"Ah," said Scarlatti. "The calculated course suggests the drive beam may have intersected Mars before it hit the Sabot."

"Wouldn't that have been reported?"

"Sure," Scarlatti agreed, "but so what? A laser beam intersecting a Fleet unit is an incident that sets off alarms. But intersect a planet and that's just data . . . until somebody asks about it."

Lieutenant Stich responded with a smile that warmed Scarlatti all the way down to his toes. "My dad thinks my being in Fleet intelligence is exciting. I tell him I'm just a librarian: my job's information retrieval."

Scarlatti nodded toward his unit. "Yeah. Like I could call somebody on Mars myself . . . after the console told me who. But it's a lot simpler to let the console talk to the data storage site directly."

"Computers don't go out to lunch," Stich agreed.

Scarlatti's implant chimed pleasantly, alerting him that new data hung in the air, to replace the calculated parameters. "Three hours?" he said in amazement as he translated the digits into human reality. "The beam was painting Mars for three hours? That's absurd! Unless they were . . ."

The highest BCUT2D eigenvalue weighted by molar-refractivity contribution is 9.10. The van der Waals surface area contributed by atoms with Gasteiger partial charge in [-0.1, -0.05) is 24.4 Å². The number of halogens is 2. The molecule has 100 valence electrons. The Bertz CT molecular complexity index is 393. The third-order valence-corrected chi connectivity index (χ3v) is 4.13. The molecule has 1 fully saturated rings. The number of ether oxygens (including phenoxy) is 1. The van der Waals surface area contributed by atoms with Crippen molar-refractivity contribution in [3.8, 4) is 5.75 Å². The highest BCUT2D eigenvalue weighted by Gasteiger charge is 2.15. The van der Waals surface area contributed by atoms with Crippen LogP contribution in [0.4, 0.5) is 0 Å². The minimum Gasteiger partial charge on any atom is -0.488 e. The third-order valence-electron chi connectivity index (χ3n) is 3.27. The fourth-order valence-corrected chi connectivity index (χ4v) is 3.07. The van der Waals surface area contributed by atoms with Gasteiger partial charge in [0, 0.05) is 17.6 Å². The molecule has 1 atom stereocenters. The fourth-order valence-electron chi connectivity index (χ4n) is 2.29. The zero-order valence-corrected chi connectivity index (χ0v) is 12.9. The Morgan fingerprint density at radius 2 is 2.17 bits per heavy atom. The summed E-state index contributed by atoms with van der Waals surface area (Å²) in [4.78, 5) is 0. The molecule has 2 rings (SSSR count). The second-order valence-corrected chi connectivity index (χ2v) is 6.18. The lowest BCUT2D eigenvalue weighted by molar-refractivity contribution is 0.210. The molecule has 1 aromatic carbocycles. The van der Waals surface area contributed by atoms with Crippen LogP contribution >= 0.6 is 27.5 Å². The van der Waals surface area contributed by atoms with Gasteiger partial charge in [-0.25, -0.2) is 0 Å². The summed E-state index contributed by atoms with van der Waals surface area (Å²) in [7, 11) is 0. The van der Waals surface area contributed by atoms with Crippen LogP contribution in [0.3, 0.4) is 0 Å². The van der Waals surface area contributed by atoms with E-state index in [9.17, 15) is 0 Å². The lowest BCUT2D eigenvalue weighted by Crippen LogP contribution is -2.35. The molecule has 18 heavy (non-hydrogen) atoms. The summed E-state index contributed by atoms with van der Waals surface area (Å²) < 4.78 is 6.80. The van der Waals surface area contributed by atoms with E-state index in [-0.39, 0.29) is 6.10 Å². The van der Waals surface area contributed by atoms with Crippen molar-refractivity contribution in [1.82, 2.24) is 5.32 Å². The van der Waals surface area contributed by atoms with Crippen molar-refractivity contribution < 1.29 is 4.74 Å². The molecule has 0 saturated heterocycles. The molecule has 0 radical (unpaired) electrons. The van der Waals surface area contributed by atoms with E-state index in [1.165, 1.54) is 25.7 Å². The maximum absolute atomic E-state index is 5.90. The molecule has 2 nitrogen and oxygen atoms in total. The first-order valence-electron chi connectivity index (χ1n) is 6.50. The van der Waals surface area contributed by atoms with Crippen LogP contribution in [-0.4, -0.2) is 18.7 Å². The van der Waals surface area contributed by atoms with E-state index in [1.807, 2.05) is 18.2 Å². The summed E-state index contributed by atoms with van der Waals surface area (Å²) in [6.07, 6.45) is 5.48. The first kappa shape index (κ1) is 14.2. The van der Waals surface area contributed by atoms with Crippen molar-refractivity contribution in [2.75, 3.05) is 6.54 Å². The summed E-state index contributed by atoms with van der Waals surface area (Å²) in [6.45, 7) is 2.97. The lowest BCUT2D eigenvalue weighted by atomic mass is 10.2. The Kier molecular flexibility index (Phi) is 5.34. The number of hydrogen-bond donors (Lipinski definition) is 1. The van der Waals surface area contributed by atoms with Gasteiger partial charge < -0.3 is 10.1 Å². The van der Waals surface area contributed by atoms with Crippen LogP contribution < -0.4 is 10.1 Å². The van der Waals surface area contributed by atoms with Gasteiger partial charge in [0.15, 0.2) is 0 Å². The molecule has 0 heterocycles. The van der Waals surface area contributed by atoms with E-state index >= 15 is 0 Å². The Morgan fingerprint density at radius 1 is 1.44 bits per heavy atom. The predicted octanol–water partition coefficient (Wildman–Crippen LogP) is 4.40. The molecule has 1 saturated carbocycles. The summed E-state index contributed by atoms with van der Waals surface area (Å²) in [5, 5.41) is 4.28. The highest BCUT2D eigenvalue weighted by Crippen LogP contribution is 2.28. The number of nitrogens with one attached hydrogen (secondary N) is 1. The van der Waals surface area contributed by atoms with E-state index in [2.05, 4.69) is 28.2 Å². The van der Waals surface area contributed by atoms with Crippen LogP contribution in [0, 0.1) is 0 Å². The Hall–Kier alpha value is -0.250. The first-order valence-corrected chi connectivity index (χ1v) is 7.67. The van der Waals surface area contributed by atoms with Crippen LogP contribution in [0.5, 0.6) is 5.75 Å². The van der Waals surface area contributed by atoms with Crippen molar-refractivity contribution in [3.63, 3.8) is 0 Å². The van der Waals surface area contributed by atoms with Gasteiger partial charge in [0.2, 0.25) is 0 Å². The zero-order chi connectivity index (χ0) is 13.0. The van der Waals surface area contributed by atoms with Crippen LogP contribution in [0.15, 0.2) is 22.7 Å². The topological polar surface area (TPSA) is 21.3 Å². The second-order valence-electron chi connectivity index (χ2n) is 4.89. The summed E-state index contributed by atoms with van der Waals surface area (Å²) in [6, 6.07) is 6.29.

Stich said, "And what were the chances that the beam would intersect a Fleet courier by chance?"

Scarlatti pointed to key his console. He had his mouth open to request the calculation when he realized that the other lieutenant hadn't meant the question literally. "Oh," he said, covering his embarrassment with a fixed grin. "Tiny. Had to be an accident, Jenna."

"Maybe not. What about Mars?"

"Yeah. The Weasels meant to be noticed. Jenna, they kept a violently accelerating bomb between Mars and their ship for three hours. So people on Mars would look up. And see Halley's comet explode. And that tells me a lot about their course." His hands were moving.